Julian Faulhaber's exhibition Corona will be exhibited at L.A. Galerie from January 31st through March 28, 2015
From L.A. Galerie:
Making a Picture Appear
Corona, Julian Faulhaber’s new photographic series made in Cairo, was inspired by the large illuminated advertising panels throning high above the city’s traffic arteries. These billboards dominate their environment not only through sheer size, but also through their glaring colors, which provide a stark contrast to the smog and desert dust engulfing the city.
The radiant reign of the gleaming advertising signs reminds one of a crown and at the same time of one of Bruno Taut’s urban visions: In 1919, the expressionist architect and urban planner developed the concept of a garden city, in the center of which a crystal tower rose high above and clearly visible from afar. Taut called this crystalline structure the Stadtkrone, or city crown, which was not meant to serve any function, but “just be beautiful.” In his concept development, Taut let himself be inspired by cities and monuments of different epochs and cultures. Besides Athens with the Acropolis and Bangkok with the Wat Arun Temple, Taut referred to a picture of Cairo, “Mother of all Cities,” in which two majestic pyramids rise behind a city packed full with houses and mosques.
Faulhaber’s perception of Cairo was initially shaped by the many housing blocks and hotels obstructing the view of the ancient cultural monuments; with sprawling, chaotic development, the city has long crept onto the feet of the pyramids. While they still leave a powerful impression, the tombs have ceased to be the crown of the city. Faulhaber instead confers the title of city crown to the billboards, or even more so to the light they radiate at night.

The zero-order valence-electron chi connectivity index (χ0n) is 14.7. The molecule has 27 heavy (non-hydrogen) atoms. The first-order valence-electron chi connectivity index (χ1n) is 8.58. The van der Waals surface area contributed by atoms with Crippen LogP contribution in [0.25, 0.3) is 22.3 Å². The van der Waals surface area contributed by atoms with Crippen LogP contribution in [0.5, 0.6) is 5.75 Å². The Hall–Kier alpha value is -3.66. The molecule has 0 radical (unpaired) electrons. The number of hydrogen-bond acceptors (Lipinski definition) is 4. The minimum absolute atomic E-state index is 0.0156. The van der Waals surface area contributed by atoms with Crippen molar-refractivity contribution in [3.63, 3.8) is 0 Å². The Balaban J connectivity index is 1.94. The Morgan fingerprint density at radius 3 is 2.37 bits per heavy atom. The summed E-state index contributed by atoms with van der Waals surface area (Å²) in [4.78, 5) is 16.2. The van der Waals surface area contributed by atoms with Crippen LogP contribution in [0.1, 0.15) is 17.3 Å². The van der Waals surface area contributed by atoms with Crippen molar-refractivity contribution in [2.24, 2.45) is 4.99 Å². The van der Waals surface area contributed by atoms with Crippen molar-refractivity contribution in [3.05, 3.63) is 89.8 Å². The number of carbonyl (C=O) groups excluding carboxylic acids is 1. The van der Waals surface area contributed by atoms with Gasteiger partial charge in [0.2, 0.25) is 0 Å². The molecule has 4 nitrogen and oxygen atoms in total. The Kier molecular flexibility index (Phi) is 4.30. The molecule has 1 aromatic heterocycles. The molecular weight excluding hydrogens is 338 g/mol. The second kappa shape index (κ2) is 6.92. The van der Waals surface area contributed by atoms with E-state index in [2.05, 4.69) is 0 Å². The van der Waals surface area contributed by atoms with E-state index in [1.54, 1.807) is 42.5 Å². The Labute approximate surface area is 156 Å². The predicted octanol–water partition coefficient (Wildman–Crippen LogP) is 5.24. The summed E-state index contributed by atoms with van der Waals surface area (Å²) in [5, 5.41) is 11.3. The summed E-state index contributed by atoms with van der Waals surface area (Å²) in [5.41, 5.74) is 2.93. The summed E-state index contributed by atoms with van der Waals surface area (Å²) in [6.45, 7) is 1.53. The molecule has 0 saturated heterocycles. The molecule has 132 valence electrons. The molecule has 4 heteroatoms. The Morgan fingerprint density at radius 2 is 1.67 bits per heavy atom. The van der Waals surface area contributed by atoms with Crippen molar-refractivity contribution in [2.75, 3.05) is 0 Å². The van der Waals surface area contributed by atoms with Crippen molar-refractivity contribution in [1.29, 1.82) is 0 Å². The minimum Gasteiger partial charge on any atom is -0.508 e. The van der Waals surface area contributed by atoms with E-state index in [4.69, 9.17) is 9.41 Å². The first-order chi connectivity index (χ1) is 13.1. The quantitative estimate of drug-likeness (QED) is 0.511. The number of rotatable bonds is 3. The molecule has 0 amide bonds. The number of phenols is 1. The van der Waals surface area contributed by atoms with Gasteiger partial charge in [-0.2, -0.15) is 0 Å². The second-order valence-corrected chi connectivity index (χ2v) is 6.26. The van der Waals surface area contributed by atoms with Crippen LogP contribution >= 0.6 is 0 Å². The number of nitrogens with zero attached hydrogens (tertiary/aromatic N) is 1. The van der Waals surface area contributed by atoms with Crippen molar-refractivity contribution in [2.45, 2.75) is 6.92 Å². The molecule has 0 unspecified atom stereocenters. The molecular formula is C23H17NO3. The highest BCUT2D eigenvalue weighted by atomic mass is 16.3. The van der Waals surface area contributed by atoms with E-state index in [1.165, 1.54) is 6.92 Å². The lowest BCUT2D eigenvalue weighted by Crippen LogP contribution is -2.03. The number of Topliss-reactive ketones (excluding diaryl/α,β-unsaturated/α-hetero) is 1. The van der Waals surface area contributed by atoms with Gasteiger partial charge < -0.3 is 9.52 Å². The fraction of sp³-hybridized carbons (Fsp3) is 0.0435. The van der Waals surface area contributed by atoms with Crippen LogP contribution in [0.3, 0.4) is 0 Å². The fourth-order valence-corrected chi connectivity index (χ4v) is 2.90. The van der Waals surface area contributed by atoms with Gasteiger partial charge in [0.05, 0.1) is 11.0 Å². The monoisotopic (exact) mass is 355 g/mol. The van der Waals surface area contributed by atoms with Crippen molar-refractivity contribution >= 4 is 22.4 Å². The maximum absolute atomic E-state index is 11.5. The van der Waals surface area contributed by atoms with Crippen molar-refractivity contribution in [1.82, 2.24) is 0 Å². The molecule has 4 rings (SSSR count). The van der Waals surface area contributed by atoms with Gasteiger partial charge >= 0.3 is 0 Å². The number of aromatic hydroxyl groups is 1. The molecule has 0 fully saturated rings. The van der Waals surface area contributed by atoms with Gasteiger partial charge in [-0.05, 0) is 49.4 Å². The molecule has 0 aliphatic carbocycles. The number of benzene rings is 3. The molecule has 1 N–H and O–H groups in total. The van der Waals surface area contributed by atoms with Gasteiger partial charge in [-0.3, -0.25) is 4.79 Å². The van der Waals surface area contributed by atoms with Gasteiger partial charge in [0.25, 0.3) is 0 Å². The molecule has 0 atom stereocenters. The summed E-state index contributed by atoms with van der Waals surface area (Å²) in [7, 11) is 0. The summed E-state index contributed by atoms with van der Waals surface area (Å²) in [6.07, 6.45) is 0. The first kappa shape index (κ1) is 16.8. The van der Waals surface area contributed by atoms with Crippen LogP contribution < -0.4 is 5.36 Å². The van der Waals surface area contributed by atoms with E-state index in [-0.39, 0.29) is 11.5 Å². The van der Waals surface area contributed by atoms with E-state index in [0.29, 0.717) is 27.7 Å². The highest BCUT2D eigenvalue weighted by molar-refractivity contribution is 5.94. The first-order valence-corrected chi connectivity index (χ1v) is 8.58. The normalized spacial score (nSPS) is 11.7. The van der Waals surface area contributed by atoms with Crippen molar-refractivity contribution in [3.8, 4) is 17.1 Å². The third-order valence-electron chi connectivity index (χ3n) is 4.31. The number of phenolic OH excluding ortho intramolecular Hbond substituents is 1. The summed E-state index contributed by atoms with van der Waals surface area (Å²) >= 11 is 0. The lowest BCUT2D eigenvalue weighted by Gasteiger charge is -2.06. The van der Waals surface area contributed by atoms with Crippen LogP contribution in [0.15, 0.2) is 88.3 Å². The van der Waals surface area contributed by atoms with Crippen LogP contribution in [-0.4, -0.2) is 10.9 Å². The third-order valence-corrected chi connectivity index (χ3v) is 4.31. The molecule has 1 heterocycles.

Faulhaber transforms this association, the image, into the picture. He photographed at night, when the neon lights bring out the advertising panels especially brightly and clearly and the reverberation of the light transforms the colors.
The resulting pictures show neither the products nor the setting of the advertisements. Even the surroundings remain hidden from the viewer, there is no cityscape in the background. After all, it is not the documentary, the materiality or the narrative of the situation which intrigues Faulhaber, but its poetic abstraction: the light discoloring the dark sky, the illuminated space developing a life of its own in the dark. The pictures are immaterial and entirely abstract. A fuzzy contour divides large, dark color areas from smaller, overexposed ones. The wide spectrum of colors is impressive and in daylight could not be found anywhere in Cairo. The saturated dark colors with a ‘vintage’ touch are reminiscent of Mark Rothko’s late works.
Faulhaber’s Corona series is distinguished by a formal elegance which derives from its particular coloration, but especially from reduction: There is no narrative, no staging. The viewer will look in vain for a commentary on “aesthetic ‘consumerism,’ which usually completes the cycle of merchandise, words and numbers,” as Jacques Rancière wrote in The Politics of Aesthetics. Instead, Faulhaber concentrates on the constellation of image and picture, a constellation of what is seen and what is thought. As a result, Corona is not mere representation, but a request to think a new picture.
Kasha Bittner (Translation by Simone Schede)